May 1, 2020 at 16:09
  • In addition, taking into account inputs received from the community, I thought of adding a steel angle vertically inside the leg to take a lot of stress and avoid racking, say 15-20 inches deep. Any thoughts how to drill so deep vertically?
    – NewDrill
    May 1, 2020 at 16:12
  • To your point about the angle down into the leg... it would be much easier to slice up the leg and reassemble it with the angle inside. A strategically placed bolt or two would ensure that you aren't relying entirely on adhesives. If you choose to putty over the bolts (and that wouldn't be my first choice), consider thread glue and be sure you've got a handle on wood moisture content. (Wood flexes as emc varies, so bolts that are tight in June might be loose in December.) May 1, 2020 at 16:32
  • 1
    @NewDrill A quick online tells me that your 12mm glass should weigh 6.5 lbs per sq. ft. I leave it to you to translate to metric :). This is 117 lbs. for a 3'x6' table. Not so bad. You may want to talk to a structural engineer to get his opinion on the sizes and design of your steel top frame. (This should possibly cause you at least the cost of a beer or two).
    – Ashlar
    May 1, 2020 at 17:39
  • 1
    @NewDrill You can also buy extended length spade drill bits which could drill down 12" or so.
    – Ashlar
    May 1, 2020 at 17:41

I don't think the wood joints are strong enough. If somebody leans on the table pushing it sideways, the leg is translating that via a lever action onto the joint with a tremendous amount of force. Think about how much torque a 1 metre long spanner can provide.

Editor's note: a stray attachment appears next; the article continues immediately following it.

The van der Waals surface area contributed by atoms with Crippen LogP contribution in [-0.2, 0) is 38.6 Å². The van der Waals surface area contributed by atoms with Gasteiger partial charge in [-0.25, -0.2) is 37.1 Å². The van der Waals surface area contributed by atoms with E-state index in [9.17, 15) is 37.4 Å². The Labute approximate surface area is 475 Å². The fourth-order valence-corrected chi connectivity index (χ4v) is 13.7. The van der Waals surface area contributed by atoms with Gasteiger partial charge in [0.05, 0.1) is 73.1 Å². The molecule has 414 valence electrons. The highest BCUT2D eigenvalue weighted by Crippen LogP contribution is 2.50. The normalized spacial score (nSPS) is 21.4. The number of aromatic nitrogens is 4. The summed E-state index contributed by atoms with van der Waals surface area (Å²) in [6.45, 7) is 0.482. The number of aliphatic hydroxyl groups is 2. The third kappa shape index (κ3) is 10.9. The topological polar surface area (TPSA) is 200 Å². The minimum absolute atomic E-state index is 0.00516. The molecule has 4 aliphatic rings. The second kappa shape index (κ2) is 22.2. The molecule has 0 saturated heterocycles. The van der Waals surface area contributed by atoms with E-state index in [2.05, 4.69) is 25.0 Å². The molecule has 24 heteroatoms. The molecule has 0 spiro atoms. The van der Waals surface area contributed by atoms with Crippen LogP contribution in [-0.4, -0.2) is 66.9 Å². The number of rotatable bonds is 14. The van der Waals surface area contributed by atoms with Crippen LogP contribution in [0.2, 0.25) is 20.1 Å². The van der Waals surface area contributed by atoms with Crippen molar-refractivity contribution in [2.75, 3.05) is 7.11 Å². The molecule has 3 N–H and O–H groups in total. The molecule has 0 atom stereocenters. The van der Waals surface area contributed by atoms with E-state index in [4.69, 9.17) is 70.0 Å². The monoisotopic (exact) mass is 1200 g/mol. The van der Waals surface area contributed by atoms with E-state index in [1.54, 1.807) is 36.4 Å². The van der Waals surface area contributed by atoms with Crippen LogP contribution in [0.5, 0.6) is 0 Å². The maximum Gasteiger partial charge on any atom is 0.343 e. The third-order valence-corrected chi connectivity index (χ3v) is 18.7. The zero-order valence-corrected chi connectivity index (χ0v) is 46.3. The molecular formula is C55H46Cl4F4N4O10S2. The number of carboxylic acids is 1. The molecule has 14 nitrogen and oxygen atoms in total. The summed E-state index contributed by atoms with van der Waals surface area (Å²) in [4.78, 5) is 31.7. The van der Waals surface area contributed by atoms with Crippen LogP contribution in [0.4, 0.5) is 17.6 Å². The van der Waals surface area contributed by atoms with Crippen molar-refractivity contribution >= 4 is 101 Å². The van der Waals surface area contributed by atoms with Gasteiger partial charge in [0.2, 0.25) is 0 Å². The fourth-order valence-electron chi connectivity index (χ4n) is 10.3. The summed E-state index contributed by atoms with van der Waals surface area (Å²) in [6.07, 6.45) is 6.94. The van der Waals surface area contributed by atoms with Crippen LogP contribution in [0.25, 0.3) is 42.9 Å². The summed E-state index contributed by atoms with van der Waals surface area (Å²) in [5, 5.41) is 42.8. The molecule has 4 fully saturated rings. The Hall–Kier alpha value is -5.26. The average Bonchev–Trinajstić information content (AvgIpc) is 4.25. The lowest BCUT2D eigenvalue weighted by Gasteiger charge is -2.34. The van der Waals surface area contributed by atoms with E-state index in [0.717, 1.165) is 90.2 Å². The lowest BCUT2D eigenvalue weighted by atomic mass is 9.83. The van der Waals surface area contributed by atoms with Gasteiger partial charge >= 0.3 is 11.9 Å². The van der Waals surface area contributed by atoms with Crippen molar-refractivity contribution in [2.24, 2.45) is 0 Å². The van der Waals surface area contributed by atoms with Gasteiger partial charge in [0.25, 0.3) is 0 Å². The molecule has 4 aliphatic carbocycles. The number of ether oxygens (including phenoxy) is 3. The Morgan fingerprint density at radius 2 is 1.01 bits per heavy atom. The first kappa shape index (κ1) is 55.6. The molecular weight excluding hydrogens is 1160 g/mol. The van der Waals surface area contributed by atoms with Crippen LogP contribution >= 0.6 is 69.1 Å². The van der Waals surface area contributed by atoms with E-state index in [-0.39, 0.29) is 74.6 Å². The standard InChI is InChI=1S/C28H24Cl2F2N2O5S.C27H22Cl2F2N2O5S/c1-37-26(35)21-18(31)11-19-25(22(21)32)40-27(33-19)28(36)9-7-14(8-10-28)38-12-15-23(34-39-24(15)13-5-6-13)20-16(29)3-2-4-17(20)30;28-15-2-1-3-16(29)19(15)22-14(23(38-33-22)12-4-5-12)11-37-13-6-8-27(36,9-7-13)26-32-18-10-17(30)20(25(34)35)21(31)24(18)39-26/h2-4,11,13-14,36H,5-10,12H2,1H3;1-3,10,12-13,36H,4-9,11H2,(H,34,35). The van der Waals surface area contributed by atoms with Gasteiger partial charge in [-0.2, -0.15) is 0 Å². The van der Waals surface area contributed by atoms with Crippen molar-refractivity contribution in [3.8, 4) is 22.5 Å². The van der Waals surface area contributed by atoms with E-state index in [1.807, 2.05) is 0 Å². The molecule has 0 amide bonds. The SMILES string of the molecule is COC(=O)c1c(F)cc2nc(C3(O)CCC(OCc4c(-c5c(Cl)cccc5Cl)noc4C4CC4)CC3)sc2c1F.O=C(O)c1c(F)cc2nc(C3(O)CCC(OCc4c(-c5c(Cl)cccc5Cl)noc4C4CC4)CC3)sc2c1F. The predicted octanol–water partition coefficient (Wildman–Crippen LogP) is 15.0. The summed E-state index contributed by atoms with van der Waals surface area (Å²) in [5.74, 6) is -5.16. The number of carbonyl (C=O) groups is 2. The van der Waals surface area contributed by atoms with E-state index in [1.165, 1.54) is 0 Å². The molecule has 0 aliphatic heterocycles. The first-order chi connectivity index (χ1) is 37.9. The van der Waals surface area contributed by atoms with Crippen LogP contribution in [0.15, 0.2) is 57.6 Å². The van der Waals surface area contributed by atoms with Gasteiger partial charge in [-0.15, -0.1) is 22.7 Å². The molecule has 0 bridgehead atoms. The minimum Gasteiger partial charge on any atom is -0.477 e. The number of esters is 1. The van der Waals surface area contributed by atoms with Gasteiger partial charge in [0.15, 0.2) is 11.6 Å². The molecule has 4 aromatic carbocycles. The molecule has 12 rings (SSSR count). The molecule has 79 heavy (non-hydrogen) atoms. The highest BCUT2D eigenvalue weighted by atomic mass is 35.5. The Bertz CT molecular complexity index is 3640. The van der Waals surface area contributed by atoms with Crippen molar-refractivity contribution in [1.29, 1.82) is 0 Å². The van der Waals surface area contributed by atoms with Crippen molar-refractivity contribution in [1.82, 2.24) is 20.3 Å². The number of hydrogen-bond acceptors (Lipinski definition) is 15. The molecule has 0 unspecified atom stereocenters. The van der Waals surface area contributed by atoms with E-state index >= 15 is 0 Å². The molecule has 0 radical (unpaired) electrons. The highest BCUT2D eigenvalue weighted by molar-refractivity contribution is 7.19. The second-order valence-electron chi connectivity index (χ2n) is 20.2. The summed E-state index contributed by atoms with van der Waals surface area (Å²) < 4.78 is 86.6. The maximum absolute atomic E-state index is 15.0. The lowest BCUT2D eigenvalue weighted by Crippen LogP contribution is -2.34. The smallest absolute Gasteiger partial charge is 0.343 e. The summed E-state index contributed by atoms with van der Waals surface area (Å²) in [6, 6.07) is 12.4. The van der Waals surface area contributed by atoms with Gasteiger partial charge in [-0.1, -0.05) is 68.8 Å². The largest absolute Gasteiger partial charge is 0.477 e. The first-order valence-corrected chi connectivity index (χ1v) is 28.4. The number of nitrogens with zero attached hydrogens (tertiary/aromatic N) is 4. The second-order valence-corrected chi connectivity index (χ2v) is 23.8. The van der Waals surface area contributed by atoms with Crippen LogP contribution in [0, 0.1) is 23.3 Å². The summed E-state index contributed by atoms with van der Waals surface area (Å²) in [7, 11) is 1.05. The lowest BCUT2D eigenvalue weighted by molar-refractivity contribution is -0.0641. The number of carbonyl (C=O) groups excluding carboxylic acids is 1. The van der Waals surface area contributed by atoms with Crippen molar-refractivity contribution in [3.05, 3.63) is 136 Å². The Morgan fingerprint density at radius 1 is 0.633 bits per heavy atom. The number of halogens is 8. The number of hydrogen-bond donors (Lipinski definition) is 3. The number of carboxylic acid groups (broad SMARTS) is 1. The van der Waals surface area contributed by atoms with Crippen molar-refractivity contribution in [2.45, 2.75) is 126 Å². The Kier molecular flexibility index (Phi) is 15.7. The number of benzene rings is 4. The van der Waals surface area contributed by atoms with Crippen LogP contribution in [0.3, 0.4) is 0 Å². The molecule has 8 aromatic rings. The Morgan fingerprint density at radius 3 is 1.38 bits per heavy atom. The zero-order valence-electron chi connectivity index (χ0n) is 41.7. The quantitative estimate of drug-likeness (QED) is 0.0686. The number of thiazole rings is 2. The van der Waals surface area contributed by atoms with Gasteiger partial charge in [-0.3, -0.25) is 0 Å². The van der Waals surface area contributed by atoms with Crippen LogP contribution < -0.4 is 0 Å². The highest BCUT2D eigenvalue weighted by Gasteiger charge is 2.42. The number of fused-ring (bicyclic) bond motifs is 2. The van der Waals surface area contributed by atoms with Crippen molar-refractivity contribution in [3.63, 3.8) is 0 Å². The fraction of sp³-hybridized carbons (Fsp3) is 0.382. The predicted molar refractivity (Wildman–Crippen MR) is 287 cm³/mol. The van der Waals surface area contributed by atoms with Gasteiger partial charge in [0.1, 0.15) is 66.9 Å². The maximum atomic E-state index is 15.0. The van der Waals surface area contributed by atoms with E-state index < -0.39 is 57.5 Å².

Experiment with scrap timber to confirm, but I suspect you need the joint to start 100mm down from the top of the leg as a minimum. 40mm just isn't enough. Also use glue instead of (or in addition to) bolts. A glue joint has a larger surface area than any bolt which will help.

You could perhaps run a steel rod down inside the leg, but I don't have enough experience with steel to know how strong the welded joint would be. Another option might be using 100mm to 150mm steel angle instead of 40mm (and cut the steel down to 40mm away from the leg)... though it might be difficult to find such a large steel angle without being 10mm thick.

  • Thank you for your insight. I do not beliebe that that having a steel plate would be sufficient, as 3mm flat steel easily bend (even by a child's hand!), and it can also bend or move the breaking point downwards to the wood. Maybe if I drill into the wood from above and have an angle steel inside the wood leg - this will hold pretty well. You will need a lot of torque to bend this. How would you suggest to drill this into the leg? 4mm drill bit can only go down as deep as 2-3 inches, and I am thinking to have steel angle 20-30 deep.
    – NewDrill
    May 1, 2020 at 7:33